Another strength of the company was the way they utilized their market position. Strengths in design advantages and production methods meant they were able to increase sales in Japan even though there was no organization within the company. Once there was a large enough demand for its products, mainly the Super Cub, Honda, both in Japan and in America, moved from a sale on consignment basis to one that required cash on delivery. At the time, this seemed to be a very risky decision. However, within three years they had changed the pattern within the motorcycle industry by shifting the power relationship from the dealer to the manufacturer. Mr. Honda had cultivated a “success against all odds” culture into the company. This was tested when he sent two executives to the U.S with no strategy other than to see if they could sell something. The weaknesses within an organization can become irrelevant if the strategy is strong and there is good leadership.

An element of luck also helped Honda follow an emerging strategy. Restrictions placed on funds by the government for the U.S venture forced Honda to take an alternate route. If they had all the funds necessary, they may well have gone through the normal distribution channels. Honda entered the U.S. market right at the end of the motorcycle trade season. When leaking oil and clutch problems occurred on their bikes it did not affect Honda as hard as it would have had they entered in the beginning of the season. Also, people noticing the Super Cubs led the company to produce a bike which was not at first supported by senior management. The success of Honda was not the result of senior management coming up with all the answers. In fact senior executives in most Japanese manufacturing companies do not take their strategic positions too seriously. Salesman, cleaners and those working on the manufacturing floor all contribute to how the company is run and thereby influence its strategic position. It is this ability of an organization, to move ideas from the top to the bottom and back again, that the company values the greatest.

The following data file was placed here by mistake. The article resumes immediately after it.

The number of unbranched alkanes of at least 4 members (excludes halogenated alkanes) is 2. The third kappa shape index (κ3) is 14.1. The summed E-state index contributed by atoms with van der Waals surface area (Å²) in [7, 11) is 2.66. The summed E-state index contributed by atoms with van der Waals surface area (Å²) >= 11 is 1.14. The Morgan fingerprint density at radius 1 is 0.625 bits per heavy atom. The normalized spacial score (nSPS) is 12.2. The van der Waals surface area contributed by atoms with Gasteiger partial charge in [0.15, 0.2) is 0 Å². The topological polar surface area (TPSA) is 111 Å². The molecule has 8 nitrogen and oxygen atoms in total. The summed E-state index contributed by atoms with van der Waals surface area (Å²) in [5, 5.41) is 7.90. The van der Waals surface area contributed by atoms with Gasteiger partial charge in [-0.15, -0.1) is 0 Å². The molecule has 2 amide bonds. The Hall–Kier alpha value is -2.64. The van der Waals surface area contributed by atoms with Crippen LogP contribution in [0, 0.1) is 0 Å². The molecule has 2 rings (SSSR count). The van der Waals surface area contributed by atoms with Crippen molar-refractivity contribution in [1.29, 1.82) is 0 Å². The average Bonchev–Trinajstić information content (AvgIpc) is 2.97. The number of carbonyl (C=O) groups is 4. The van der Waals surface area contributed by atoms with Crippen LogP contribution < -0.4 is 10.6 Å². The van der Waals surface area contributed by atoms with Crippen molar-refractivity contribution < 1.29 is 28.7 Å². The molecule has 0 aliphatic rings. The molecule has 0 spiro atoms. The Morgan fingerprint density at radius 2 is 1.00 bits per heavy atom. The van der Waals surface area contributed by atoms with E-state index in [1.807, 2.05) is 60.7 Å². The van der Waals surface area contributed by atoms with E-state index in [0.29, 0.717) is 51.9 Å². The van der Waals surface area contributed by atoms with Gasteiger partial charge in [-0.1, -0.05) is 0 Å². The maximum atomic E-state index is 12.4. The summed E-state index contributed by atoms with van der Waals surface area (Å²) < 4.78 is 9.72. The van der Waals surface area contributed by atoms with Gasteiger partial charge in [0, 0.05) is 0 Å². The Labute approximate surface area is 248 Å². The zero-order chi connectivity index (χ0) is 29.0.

In conclusion, it is necessary to consider the theoretical side of Honda’s strategy and see whether the company was in fact following a model. The first model is the Andrew’s model. Andrew came up with the idea that there were two stages to corporate strategy, formulation and implementation. Formulation involved looking at the market, competitors and resources and formulating a corporate strategy which would be implemented throughout each process of the organizational structure. This model was also supported by Porter. This is how the BCG saw Honda, as a corporation, who had looked at the market, formulated a strategy to cope with the environment and competition pressures and implemented it. Thus making all Honda’s plans and activities deliberate.

The second model, known as the emergent strategy, portrays a different image than the Andrews model and shows how Pascale viewed Honda. The model shows a realized strategy made up from an intended strategy, together with an emergent strategy, which is not planned but emerges in relation to activities within the environment. Pascale seemed to think that in Honda’s case a substantial proportion or the companies corporate strategy was emergent and less was actually an intended strategy. In my opinion, Honda did not just follow one of these strategies by itself. Instead, actual strategy followed by Honda is likely to be a combination of both strategies together.


Minzburg, H., and J.B. Quinn. The Strategy Process. New York: Prentice Hall, 1991.

Murphy, Patrick E. Marketing. Glenview: Scott Foreman, 1985.

Sakiya, Tetsuo. Honda Motor: The Men, The Management, The Machine. New York:
Harper & Row, 1982.

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Marketing Honda Motorcycles. (2018, Jun 27). Retrieved from